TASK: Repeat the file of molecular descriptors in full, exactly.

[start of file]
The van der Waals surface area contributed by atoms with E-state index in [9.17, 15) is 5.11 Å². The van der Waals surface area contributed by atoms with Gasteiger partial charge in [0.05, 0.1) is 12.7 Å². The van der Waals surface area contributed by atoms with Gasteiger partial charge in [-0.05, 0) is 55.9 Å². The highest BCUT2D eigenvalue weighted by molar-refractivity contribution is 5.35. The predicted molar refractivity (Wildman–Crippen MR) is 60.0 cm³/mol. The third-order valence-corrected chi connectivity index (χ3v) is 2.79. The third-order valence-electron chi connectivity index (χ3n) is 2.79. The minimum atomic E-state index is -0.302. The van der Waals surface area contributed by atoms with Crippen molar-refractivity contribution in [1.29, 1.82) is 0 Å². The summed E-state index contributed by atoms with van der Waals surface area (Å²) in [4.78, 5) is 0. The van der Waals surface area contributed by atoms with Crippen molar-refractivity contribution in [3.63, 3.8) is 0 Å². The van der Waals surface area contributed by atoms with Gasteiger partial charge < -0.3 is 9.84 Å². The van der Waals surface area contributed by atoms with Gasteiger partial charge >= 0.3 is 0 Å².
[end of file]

The van der Waals surface area contributed by atoms with E-state index in [9.17, 15) is 5.11 Å². The van der Waals surface area contributed by atoms with Gasteiger partial charge in [0.05, 0.1) is 12.7 Å². The van der Waals surface area contributed by atoms with Gasteiger partial charge in [-0.05, 0) is 55.9 Å². The highest BCUT2D eigenvalue weighted by molar-refractivity contribution is 5.35. The predicted molar refractivity (Wildman–Crippen MR) is 60.0 cm³/mol. The third-order valence-corrected chi connectivity index (χ3v) is 2.79. The third-order valence-electron chi connectivity index (χ3n) is 2.79. The minimum atomic E-state index is -0.302. The van der Waals surface area contributed by atoms with Crippen molar-refractivity contribution in [1.29, 1.82) is 0 Å². The summed E-state index contributed by atoms with van der Waals surface area (Å²) in [4.78, 5) is 0. The van der Waals surface area contributed by atoms with Crippen molar-refractivity contribution in [3.63, 3.8) is 0 Å². The van der Waals surface area contributed by atoms with Gasteiger partial charge < -0.3 is 9.84 Å². The van der Waals surface area contributed by atoms with Gasteiger partial charge >= 0.3 is 0 Å².